‘He’s certified in visual estimation?’ I thought to myself. Sounded odd, but this wasn’t the time or place to question his macho-ness. Officer Zabunyan was clearly a loose cannon.
It all became clear when Officer Zabunyan read me my Miranda rights. He had some massive chip on his shoulder.
He said he knows my kind. He said had the ticket gate to the parking garage not been there, I would have started a police chase and he would have had to “call in an airship and got the whole department down here.”
Here’s an entertaining video which is a great example of how officers should behave; calm, collected and maintaining order, not by raising their tone of voice and escalating, but by being calm and friendly. These officers might win the award for the most laid back cops, ever.
Here I was thinking I would see a movie with a friend. Instead, I had an officer of the law painting a picture of a scene right out of a Michael Bay flick. It would have been comical if my personal and professional reputations weren’t at serious risk of being trashed thanks to these invalid charges.
Officer Zabunyan told me he wasn’t going to bother taking me to jail and was merely arresting me on the street, then immediately releasing me. I breathed a sigh of relief.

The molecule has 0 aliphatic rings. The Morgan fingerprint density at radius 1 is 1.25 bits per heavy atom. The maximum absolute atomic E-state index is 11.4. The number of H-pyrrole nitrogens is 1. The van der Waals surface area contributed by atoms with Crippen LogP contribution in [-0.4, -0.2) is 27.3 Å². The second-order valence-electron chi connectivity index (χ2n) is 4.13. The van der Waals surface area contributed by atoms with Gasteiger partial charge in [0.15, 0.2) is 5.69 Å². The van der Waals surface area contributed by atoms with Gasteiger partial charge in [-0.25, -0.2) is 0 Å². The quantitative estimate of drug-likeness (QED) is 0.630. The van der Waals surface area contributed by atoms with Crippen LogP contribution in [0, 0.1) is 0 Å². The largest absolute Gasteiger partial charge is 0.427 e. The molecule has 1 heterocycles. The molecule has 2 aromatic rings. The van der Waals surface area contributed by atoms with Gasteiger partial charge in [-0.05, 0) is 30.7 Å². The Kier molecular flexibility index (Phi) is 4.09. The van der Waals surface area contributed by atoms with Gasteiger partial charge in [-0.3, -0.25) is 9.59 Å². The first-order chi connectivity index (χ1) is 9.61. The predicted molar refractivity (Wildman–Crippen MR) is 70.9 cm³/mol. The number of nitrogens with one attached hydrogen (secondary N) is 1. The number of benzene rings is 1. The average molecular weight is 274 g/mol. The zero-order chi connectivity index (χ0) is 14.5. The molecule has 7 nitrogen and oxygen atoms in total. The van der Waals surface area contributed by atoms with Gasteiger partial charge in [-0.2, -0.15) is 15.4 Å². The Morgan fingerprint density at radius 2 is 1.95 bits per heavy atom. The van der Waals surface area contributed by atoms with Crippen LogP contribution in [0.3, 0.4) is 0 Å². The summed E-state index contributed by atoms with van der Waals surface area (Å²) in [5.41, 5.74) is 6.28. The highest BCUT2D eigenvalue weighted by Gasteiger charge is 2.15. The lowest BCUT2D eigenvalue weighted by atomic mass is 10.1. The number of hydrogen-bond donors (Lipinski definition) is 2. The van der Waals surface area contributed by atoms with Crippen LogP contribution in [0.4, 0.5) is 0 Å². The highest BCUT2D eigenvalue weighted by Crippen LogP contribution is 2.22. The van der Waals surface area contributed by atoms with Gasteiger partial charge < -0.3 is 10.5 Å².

But then Zabunyan said he was taking the McLaren.
He was going to tow it and impound it for 30 days. I could see the headlines now: ‘rookie tow-truck driver busts up $325,000 McLaren.’ As the tow truck pulled up, I got desperate to prevent the ramifications of this from bleeding over to McLaren, too. I profoundly pleaded my concerns to Officer Zabunyan’s partner. After a few minutes of discussion, the police informed me they weren’t going to tow the car.
However, they said that if they received any reports of an orange McLaren involved in an accident or anything else, whether it was my fault or not, they were going to take me to jail and charge me with at least half of the Glendale Municipal Code. Whether or not it was my fault.
Guilty until proven innocent, I guess?
And remember the security guard with the funny hat? The police told me he testified to them that I nearly ran him over when I turned onto Americana Way. In reality, he was over 20 feet away on the opposite side of the road (I remember precisely where he was standing when I made the turn because we were joking about his hat).
At the time of the ticket, I knew I was going to fight it and I knew I was going to win because of how fabricated and unjust the entire situation was. But I also knew it was going to cost me a great deal of time.